By Judith A. Waltz
In a decision issued on August 26, 2009, the District Court for the District of Columbia ruled in favor of Department of Health and Human Services Secretary Kathleen Sebelius (Secretary) in a group appeal brought by twenty-two urban hospitals seeking additional reimbursement relating to the wage index component of the federal rate (federal rate) used to calculate inpatient prospective payment system (IPPS) rates paid for diagnosis-related groups (DRGs).1 At issue were cost-reporting years 2000 and 2001. In short, the court rejected the challenge by the plaintiff hospitals to the Secretary's methodology (now changed), which calculated the wage index without including data from hospitals that had been reclassified into higher-wage areas.
Wage Index Data Overview
For those hospitals paid under IPPS, the final reimbursement per patient is determined by multiplying the patient's DRG and the federal rate—after that rate has been standardized by making adjustments based on a variety of factors.2 To account for regional variations in labor costs, the Secretary adjusts the labor-related portion of the federal rate by a geographically specific factor known as the wage index.3 For purposes of the wage index, the Secretary classifies a hospital as being in either an urban or rural area, using Metropolitan Statistical Areas (MSAs).4 Because these standard classifications sometimes result in hardship for some hospitals, e.g., for those that are in some rural areas where they compete with larger urban areas for the same and higher-priced talent pool, the Secretary allows a hospital to seek reclassification to a nearby wage area for payment purposes if it meets certain criteria. Plaintiffs here challenged the Secretary's practice of calculating the wage index for urban areas without including data from hospitals that had been reclassified into higher-wage areas, which allegedly denied them full payment credit.
Court Applies Chevron Analysis
In reaching its decision, the court applied the familiar Chevron analysis, under which a court first looks to whether Congress has directly spoken to the precise question at issue, and if not, whether the agency's interpretation is based upon a permissible construction of the statute.5 Under this analysis, a court may not substitute its own construction of a statutory provision for a reasonable interpretation made by the administrator of the agency.
The court rejected plaintiffs' argument that the statute was "clear and unambiguous," finding that the statute did not speak to the issue's precise question.6 The court found of particular note other subsections of this same statutory provision which would be rendered superfluous under the reading urged by plaintiffs, contrary to a cardinal principle of statutory construction. In sum, the court accepted the Secretary's argument that the statutory provision required the Secretary to establish a factor that reflects the relative hospital wage level in the geographic area of the hospital, but left substantial discretion to the Secretary in determining "relative hospital wage level" and relevant "geographic area."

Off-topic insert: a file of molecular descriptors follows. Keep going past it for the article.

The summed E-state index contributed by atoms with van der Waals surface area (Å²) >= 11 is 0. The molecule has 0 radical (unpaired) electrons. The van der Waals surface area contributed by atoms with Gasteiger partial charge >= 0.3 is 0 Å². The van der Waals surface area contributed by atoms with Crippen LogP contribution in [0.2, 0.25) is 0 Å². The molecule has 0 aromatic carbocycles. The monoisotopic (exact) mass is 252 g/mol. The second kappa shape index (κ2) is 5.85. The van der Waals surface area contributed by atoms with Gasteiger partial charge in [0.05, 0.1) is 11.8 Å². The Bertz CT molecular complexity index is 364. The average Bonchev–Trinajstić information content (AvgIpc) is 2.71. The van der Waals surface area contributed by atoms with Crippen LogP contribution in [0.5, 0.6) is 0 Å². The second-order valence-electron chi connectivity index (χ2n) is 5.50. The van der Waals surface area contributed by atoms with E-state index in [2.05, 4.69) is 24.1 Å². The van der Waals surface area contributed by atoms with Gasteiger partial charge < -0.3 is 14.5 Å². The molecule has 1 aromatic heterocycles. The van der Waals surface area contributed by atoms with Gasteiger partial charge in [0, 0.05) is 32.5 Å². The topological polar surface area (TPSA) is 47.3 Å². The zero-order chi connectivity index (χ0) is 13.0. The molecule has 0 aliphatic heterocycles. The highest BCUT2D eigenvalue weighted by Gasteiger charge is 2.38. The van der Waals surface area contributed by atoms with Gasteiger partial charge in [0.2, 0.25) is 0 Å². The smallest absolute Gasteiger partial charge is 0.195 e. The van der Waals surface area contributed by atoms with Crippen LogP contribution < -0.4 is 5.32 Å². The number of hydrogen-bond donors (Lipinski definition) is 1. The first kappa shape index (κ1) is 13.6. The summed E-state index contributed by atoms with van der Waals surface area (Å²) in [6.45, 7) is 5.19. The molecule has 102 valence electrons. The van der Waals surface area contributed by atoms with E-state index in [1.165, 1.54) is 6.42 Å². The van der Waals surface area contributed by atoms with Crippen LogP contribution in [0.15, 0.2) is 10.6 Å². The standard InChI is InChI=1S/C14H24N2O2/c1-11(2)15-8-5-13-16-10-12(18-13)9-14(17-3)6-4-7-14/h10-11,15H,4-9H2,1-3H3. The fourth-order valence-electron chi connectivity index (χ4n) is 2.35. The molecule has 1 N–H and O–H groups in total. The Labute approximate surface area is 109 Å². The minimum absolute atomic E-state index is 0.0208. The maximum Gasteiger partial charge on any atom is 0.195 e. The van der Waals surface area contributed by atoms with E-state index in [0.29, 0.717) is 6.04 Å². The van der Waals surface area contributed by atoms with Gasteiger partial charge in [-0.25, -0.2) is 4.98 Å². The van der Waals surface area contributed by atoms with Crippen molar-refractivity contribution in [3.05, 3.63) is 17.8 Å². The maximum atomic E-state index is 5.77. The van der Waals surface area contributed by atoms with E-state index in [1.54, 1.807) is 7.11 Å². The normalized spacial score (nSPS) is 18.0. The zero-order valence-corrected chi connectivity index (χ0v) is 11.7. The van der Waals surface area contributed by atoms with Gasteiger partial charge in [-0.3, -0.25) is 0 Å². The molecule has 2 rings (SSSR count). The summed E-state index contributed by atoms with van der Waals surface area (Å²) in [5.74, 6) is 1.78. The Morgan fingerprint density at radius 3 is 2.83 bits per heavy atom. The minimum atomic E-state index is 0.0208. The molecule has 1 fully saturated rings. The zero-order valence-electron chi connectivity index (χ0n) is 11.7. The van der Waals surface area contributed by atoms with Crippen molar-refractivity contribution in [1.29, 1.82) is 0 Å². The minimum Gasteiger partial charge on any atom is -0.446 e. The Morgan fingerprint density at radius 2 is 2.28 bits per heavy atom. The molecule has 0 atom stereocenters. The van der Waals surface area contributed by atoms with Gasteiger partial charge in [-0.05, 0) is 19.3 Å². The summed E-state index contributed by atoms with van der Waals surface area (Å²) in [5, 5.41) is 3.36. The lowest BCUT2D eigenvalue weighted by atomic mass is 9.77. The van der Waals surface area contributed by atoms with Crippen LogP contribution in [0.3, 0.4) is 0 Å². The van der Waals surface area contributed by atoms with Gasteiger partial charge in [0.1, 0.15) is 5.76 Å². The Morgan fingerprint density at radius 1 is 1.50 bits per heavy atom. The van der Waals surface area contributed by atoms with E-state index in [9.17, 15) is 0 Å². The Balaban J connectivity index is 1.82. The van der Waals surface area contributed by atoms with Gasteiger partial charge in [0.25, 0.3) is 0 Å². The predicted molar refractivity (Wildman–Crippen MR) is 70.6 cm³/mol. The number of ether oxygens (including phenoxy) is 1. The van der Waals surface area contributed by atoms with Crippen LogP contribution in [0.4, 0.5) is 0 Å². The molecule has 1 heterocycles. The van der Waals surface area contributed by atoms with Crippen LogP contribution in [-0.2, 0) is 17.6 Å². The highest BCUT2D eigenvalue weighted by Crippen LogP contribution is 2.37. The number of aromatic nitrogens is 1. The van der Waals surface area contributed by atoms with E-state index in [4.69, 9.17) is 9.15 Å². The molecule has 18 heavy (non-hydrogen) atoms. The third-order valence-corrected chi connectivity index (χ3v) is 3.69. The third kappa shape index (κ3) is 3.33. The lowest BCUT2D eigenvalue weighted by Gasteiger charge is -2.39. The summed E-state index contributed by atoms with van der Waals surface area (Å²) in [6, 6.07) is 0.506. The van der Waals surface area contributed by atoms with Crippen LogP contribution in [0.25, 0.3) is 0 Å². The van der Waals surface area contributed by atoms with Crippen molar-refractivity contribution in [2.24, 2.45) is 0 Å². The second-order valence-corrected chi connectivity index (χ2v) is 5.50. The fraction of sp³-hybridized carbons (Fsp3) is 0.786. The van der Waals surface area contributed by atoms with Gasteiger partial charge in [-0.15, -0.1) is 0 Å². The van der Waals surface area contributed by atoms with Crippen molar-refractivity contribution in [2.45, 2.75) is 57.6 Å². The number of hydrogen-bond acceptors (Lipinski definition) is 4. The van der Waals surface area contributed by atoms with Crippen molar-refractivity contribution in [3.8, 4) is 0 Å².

The court further concluded that the Secretary's interpretation of the statute was reasonable. Plaintiffs' main argument here was that the decision to implement a "hold harmless" provision for fiscal year 2002 suggested (or demonstrated under plaintiffs' view) that the prior practice of excluding the wage data from a reclassified hospital was an impermissible construction of the statute. The court observed that the mere fact that the agency reevaluated the impact of its policy and changed its practice does not render the prior interpretation unreasonable. The court also found significant the fact that, despite Congressional amendments to the statute during the relevant time period, Congress never questioned or otherwise addressed the Secretary's policy of excluding the reclassified hospitals' wage data.
Other Theories Also Rejected
Also rejected by the court were plaintiffs' claims that the Secretary's interpretation: (1) violated 42 C.F.R. § 413.5(b)(3) (which sets forth as a goal of reimbursement a division of allowable costs between Medicare program beneficiaries and other patients which is fair to each provider individually); (2) was arbitrary and capricious; and (3) violated plaintiffs' rights to equal protection.
EJR Was Appropriate
It should also be noted that this matter was before the district court under the provisions relating to Expedited Judicial Review (EJR), which may be granted when the Provider Reimbursement Review Board (PRRB) determines that it lacks the authority to decide a legal issue.7 Because granting plaintiffs' requested relief would require an evaluation of the lawfulness of the Secretary's interpretation of the statute, the PRRB concluded that EJR was appropriate. The magistrate judge, to whom the matter had been referred, recommended remand to the Secretary for the articulation of findings with respect to each provider which was a plaintiff in the action, and found that the absence from the administrative record of any indication of how CMS interpreted and applied the statute prevented judicial review of a final agency action. Both parties filed objections to the magistrate judge's report and recommendation. Contrary to the magistrate's recommendation, the district court found that no remand was necessary, as the sole question before the Court was a legal question. As to the lack of factual information sufficient to determine the precise amount of additional reimbursement to which plaintiffs would be entitled if they prevailed on the legal question, the court concluded this deficiency did not create a material factual dispute preventing the court from resolving the legal issue. Given the facts and circumstances, the court found that EJR was appropriate in this case.
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